“It feels like when you’re on Perkins Lane you live out in the country, when you’re right next to the city, you can see how quiet it is here, but you don’t hear the city noises,” Hosford says. “So it really is a retreat and an escape here, But it comes with its consequences. If these weather extremes continue like this — who knows? This could be much, much worse.”

“It’s really sad because we live in paradise here,” Silverstein says. “And this is something that, you know, doesn’t happen every year. But we don’t know what climate change is going to do.”

caption: A pipe along Perkins Lane in Seattle

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cientists say climate change will bring more intense weather.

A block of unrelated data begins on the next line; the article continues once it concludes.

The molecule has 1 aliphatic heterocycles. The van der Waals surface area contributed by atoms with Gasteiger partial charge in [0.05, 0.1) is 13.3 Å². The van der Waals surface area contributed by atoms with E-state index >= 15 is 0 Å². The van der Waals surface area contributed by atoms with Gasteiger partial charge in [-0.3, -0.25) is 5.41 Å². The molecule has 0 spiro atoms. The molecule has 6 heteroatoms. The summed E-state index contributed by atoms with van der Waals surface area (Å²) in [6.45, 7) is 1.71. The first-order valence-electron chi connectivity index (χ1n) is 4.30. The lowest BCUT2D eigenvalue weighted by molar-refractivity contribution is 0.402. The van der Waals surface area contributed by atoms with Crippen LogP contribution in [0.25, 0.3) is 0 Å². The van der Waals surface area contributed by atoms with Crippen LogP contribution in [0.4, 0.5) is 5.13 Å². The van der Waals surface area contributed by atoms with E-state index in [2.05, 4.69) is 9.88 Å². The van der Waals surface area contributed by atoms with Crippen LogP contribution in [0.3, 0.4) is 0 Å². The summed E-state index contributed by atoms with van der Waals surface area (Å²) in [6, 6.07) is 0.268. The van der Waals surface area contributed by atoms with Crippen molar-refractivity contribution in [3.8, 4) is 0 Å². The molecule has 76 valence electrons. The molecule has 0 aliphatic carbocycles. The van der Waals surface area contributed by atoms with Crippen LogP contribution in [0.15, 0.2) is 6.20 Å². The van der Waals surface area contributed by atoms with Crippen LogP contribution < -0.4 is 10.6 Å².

Greg Wessel is a licensed geologist who used to map landslide risk for King County. Now, he’s the president of Geology in the Public Interest. He knows exactly what happens when a big storm hits a steep slope in places like Perkins Lane.

“The soils get pretty saturated and the fluid pressure, or the ‘pore pressure’ in the soils increases to the point where the soil itself has no strength. And so, it will start to move, usually fairly catastrophically. ”

Wessel says making houses completely safe from these risks is expensive, and in some cases, impossible.

“When you have these really deep seated failures, you know, where huge masses of material are moving under a structure or adjacent to a structure, you really can’t stop them.”

caption: Water flows through a corrugated pipe on Perkins Lane in Seattle